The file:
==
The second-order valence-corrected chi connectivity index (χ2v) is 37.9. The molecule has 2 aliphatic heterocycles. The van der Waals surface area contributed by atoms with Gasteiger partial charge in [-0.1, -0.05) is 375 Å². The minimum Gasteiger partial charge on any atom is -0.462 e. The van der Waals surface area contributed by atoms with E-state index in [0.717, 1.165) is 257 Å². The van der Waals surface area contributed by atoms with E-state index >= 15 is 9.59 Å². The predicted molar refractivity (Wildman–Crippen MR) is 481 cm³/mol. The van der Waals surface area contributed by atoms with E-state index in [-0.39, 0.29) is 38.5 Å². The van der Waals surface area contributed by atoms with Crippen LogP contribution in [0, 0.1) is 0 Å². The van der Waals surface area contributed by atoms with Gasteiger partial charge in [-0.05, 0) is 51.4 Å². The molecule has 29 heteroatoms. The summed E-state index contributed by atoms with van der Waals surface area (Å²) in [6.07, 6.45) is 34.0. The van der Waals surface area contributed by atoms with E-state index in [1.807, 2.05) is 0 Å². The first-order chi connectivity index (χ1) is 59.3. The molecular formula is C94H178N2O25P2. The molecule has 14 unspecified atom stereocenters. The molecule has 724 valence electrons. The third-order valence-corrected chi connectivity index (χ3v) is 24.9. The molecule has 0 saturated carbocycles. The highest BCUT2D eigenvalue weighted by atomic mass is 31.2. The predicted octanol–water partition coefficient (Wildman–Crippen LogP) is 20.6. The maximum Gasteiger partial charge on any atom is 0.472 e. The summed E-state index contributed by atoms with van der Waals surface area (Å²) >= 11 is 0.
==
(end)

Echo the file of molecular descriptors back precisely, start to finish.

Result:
The second-order valence-corrected chi connectivity index (χ2v) is 37.9. The molecule has 2 aliphatic heterocycles. The van der Waals surface area contributed by atoms with Gasteiger partial charge in [-0.1, -0.05) is 375 Å². The minimum Gasteiger partial charge on any atom is -0.462 e. The van der Waals surface area contributed by atoms with E-state index in [0.717, 1.165) is 257 Å². The van der Waals surface area contributed by atoms with E-state index >= 15 is 9.59 Å². The predicted molar refractivity (Wildman–Crippen MR) is 481 cm³/mol. The van der Waals surface area contributed by atoms with E-state index in [-0.39, 0.29) is 38.5 Å². The van der Waals surface area contributed by atoms with Crippen LogP contribution in [0, 0.1) is 0 Å². The van der Waals surface area contributed by atoms with Gasteiger partial charge in [-0.05, 0) is 51.4 Å². The molecule has 29 heteroatoms. The summed E-state index contributed by atoms with van der Waals surface area (Å²) in [6.07, 6.45) is 34.0. The van der Waals surface area contributed by atoms with E-state index in [1.807, 2.05) is 0 Å². The first-order chi connectivity index (χ1) is 59.3. The molecular formula is C94H178N2O25P2. The molecule has 14 unspecified atom stereocenters. The molecule has 724 valence electrons. The third-order valence-corrected chi connectivity index (χ3v) is 24.9. The molecule has 0 saturated carbocycles. The highest BCUT2D eigenvalue weighted by atomic mass is 31.2. The predicted octanol–water partition coefficient (Wildman–Crippen LogP) is 20.6. The maximum Gasteiger partial charge on any atom is 0.472 e. The summed E-state index contributed by atoms with van der Waals surface area (Å²) >= 11 is 0.